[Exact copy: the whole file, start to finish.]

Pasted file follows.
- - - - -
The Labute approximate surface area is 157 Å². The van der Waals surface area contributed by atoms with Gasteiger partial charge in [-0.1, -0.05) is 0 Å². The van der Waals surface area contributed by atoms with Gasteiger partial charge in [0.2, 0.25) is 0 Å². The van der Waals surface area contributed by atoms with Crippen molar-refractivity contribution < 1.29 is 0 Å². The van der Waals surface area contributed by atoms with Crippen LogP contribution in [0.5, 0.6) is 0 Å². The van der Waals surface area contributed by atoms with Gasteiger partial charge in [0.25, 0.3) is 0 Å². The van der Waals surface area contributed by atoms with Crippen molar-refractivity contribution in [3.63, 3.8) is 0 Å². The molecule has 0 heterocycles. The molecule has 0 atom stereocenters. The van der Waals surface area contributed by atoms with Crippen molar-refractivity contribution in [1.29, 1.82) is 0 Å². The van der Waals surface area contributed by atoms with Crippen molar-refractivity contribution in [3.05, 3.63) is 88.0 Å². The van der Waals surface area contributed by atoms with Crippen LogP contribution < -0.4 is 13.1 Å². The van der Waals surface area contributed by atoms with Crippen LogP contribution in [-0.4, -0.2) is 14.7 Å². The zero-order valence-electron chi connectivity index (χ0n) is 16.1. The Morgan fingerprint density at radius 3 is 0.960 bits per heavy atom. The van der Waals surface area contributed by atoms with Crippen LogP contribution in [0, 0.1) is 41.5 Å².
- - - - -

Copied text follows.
The Labute approximate surface area is 157 Å². The van der Waals surface area contributed by atoms with Gasteiger partial charge in [-0.1, -0.05) is 0 Å². The van der Waals surface area contributed by atoms with Gasteiger partial charge in [0.2, 0.25) is 0 Å². The van der Waals surface area contributed by atoms with Crippen molar-refractivity contribution < 1.29 is 0 Å². The van der Waals surface area contributed by atoms with Crippen LogP contribution in [0.5, 0.6) is 0 Å². The van der Waals surface area contributed by atoms with Gasteiger partial charge in [0.25, 0.3) is 0 Å². The van der Waals surface area contributed by atoms with Crippen molar-refractivity contribution in [3.63, 3.8) is 0 Å². The molecule has 0 heterocycles. The molecule has 0 atom stereocenters. The van der Waals surface area contributed by atoms with Crippen molar-refractivity contribution in [1.29, 1.82) is 0 Å². The van der Waals surface area contributed by atoms with Crippen molar-refractivity contribution in [3.05, 3.63) is 88.0 Å². The van der Waals surface area contributed by atoms with Crippen LogP contribution < -0.4 is 13.1 Å². The van der Waals surface area contributed by atoms with Crippen LogP contribution in [-0.4, -0.2) is 14.7 Å². The zero-order valence-electron chi connectivity index (χ0n) is 16.1. The Morgan fingerprint density at radius 3 is 0.960 bits per heavy atom. The van der Waals surface area contributed by atoms with Crippen LogP contribution in [0, 0.1) is 41.5 Å².